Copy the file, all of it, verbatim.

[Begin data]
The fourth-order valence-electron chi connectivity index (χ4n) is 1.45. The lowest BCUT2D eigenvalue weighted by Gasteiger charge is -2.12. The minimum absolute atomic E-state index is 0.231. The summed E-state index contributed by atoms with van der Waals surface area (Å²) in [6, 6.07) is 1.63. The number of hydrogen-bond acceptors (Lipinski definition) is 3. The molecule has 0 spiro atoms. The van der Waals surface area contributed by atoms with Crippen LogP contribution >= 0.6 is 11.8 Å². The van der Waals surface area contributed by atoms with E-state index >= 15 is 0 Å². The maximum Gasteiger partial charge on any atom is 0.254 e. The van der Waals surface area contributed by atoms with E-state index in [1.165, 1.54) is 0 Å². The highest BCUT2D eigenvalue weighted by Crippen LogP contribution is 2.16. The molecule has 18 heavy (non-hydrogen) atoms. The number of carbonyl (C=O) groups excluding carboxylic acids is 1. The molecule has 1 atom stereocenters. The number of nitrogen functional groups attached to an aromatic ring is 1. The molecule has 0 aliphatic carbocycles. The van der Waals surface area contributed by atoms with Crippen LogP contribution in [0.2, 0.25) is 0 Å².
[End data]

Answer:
The fourth-order valence-electron chi connectivity index (χ4n) is 1.45. The lowest BCUT2D eigenvalue weighted by Gasteiger charge is -2.12. The minimum absolute atomic E-state index is 0.231. The summed E-state index contributed by atoms with van der Waals surface area (Å²) in [6, 6.07) is 1.63. The number of hydrogen-bond acceptors (Lipinski definition) is 3. The molecule has 0 spiro atoms. The van der Waals surface area contributed by atoms with Crippen LogP contribution >= 0.6 is 11.8 Å². The van der Waals surface area contributed by atoms with E-state index >= 15 is 0 Å². The maximum Gasteiger partial charge on any atom is 0.254 e. The van der Waals surface area contributed by atoms with E-state index in [1.165, 1.54) is 0 Å². The highest BCUT2D eigenvalue weighted by Crippen LogP contribution is 2.16. The molecule has 18 heavy (non-hydrogen) atoms. The number of carbonyl (C=O) groups excluding carboxylic acids is 1. The molecule has 1 atom stereocenters. The number of nitrogen functional groups attached to an aromatic ring is 1. The molecule has 0 aliphatic carbocycles. The van der Waals surface area contributed by atoms with Crippen LogP contribution in [0.2, 0.25) is 0 Å².